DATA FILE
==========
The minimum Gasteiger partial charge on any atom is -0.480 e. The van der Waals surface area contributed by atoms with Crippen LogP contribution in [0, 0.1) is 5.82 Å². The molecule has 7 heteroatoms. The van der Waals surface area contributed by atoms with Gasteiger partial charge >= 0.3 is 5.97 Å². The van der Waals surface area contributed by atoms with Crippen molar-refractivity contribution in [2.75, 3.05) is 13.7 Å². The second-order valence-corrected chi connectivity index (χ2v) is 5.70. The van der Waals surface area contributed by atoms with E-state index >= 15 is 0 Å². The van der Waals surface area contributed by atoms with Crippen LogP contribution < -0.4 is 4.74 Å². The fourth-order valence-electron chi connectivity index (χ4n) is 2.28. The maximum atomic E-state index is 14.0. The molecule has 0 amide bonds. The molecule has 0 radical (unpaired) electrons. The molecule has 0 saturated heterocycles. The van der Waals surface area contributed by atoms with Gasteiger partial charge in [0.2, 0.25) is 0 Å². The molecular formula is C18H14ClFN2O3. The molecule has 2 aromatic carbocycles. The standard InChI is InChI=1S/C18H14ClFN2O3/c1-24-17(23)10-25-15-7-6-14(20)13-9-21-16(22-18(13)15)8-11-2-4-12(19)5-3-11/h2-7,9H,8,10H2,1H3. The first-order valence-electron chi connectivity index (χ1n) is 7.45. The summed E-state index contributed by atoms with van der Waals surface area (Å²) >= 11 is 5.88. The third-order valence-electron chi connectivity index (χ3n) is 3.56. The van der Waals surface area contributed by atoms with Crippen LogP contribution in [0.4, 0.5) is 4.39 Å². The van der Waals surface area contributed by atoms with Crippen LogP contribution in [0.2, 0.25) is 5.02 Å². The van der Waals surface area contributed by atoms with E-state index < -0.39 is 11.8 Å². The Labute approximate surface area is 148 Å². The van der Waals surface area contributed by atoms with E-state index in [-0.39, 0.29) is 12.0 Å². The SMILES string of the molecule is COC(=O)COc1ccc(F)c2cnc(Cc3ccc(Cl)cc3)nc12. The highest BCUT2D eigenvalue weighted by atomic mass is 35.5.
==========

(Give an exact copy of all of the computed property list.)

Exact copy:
The minimum Gasteiger partial charge on any atom is -0.480 e. The van der Waals surface area contributed by atoms with Crippen LogP contribution in [0, 0.1) is 5.82 Å². The molecule has 7 heteroatoms. The van der Waals surface area contributed by atoms with Gasteiger partial charge >= 0.3 is 5.97 Å². The van der Waals surface area contributed by atoms with Crippen molar-refractivity contribution in [2.75, 3.05) is 13.7 Å². The second-order valence-corrected chi connectivity index (χ2v) is 5.70. The van der Waals surface area contributed by atoms with E-state index >= 15 is 0 Å². The van der Waals surface area contributed by atoms with Crippen LogP contribution < -0.4 is 4.74 Å². The fourth-order valence-electron chi connectivity index (χ4n) is 2.28. The maximum atomic E-state index is 14.0. The molecule has 0 amide bonds. The molecule has 0 radical (unpaired) electrons. The molecule has 0 saturated heterocycles. The van der Waals surface area contributed by atoms with Gasteiger partial charge in [0.2, 0.25) is 0 Å². The molecular formula is C18H14ClFN2O3. The molecule has 2 aromatic carbocycles. The standard InChI is InChI=1S/C18H14ClFN2O3/c1-24-17(23)10-25-15-7-6-14(20)13-9-21-16(22-18(13)15)8-11-2-4-12(19)5-3-11/h2-7,9H,8,10H2,1H3. The first-order valence-electron chi connectivity index (χ1n) is 7.45. The summed E-state index contributed by atoms with van der Waals surface area (Å²) >= 11 is 5.88. The third-order valence-electron chi connectivity index (χ3n) is 3.56. The van der Waals surface area contributed by atoms with Crippen LogP contribution in [0.4, 0.5) is 4.39 Å². The van der Waals surface area contributed by atoms with Crippen LogP contribution in [0.2, 0.25) is 5.02 Å². The van der Waals surface area contributed by atoms with E-state index < -0.39 is 11.8 Å². The Labute approximate surface area is 148 Å². The van der Waals surface area contributed by atoms with E-state index in [-0.39, 0.29) is 12.0 Å². The SMILES string of the molecule is COC(=O)COc1ccc(F)c2cnc(Cc3ccc(Cl)cc3)nc12. The highest BCUT2D eigenvalue weighted by atomic mass is 35.5.